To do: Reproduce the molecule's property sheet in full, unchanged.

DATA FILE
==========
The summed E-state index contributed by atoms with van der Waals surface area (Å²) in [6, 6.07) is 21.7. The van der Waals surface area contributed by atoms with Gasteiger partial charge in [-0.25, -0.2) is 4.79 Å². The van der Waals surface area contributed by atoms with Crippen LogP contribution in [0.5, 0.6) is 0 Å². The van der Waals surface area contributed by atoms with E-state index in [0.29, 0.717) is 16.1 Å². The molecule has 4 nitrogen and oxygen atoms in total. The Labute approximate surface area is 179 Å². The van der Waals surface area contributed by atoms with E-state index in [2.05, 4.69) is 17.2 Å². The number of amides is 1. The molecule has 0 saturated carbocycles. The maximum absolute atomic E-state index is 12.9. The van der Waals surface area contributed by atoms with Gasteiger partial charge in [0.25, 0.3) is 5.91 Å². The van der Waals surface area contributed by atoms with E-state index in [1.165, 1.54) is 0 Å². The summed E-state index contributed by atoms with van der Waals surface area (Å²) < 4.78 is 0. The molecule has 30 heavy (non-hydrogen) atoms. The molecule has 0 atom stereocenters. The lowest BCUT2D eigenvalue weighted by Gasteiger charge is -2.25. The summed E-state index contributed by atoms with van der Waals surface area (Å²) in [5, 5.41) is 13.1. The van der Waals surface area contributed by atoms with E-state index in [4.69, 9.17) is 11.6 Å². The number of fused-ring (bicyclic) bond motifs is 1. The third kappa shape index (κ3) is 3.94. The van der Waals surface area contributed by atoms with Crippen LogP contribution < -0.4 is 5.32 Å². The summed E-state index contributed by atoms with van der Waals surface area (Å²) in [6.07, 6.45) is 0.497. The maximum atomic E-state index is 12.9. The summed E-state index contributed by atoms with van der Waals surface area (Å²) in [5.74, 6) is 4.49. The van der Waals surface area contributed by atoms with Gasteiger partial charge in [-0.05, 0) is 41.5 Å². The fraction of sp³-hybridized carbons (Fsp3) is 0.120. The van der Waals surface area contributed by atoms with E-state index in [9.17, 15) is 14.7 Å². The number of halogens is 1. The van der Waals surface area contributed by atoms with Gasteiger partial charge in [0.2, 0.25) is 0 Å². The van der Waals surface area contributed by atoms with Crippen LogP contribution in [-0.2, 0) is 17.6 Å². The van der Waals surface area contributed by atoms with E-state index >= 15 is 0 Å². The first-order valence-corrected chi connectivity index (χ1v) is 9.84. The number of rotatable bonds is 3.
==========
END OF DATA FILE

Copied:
The summed E-state index contributed by atoms with van der Waals surface area (Å²) in [6, 6.07) is 21.7. The van der Waals surface area contributed by atoms with Gasteiger partial charge in [-0.25, -0.2) is 4.79 Å². The van der Waals surface area contributed by atoms with Crippen LogP contribution in [0.5, 0.6) is 0 Å². The van der Waals surface area contributed by atoms with E-state index in [0.29, 0.717) is 16.1 Å². The molecule has 4 nitrogen and oxygen atoms in total. The Labute approximate surface area is 179 Å². The van der Waals surface area contributed by atoms with E-state index in [2.05, 4.69) is 17.2 Å². The number of amides is 1. The molecule has 0 saturated carbocycles. The maximum absolute atomic E-state index is 12.9. The van der Waals surface area contributed by atoms with Gasteiger partial charge in [0.25, 0.3) is 5.91 Å². The van der Waals surface area contributed by atoms with E-state index in [1.165, 1.54) is 0 Å². The summed E-state index contributed by atoms with van der Waals surface area (Å²) < 4.78 is 0. The molecule has 30 heavy (non-hydrogen) atoms. The molecule has 0 atom stereocenters. The lowest BCUT2D eigenvalue weighted by Gasteiger charge is -2.25. The summed E-state index contributed by atoms with van der Waals surface area (Å²) in [5, 5.41) is 13.1. The van der Waals surface area contributed by atoms with E-state index in [4.69, 9.17) is 11.6 Å². The number of fused-ring (bicyclic) bond motifs is 1. The third kappa shape index (κ3) is 3.94. The van der Waals surface area contributed by atoms with Crippen LogP contribution < -0.4 is 5.32 Å². The summed E-state index contributed by atoms with van der Waals surface area (Å²) in [6.07, 6.45) is 0.497. The maximum atomic E-state index is 12.9. The summed E-state index contributed by atoms with van der Waals surface area (Å²) in [5.74, 6) is 4.49. The van der Waals surface area contributed by atoms with Gasteiger partial charge in [-0.05, 0) is 41.5 Å². The fraction of sp³-hybridized carbons (Fsp3) is 0.120. The van der Waals surface area contributed by atoms with E-state index in [9.17, 15) is 14.7 Å². The number of halogens is 1. The van der Waals surface area contributed by atoms with Gasteiger partial charge in [0.2, 0.25) is 0 Å². The van der Waals surface area contributed by atoms with Crippen LogP contribution in [-0.2, 0) is 17.6 Å². The van der Waals surface area contributed by atoms with E-state index >= 15 is 0 Å². The first-order valence-corrected chi connectivity index (χ1v) is 9.84. The number of rotatable bonds is 3.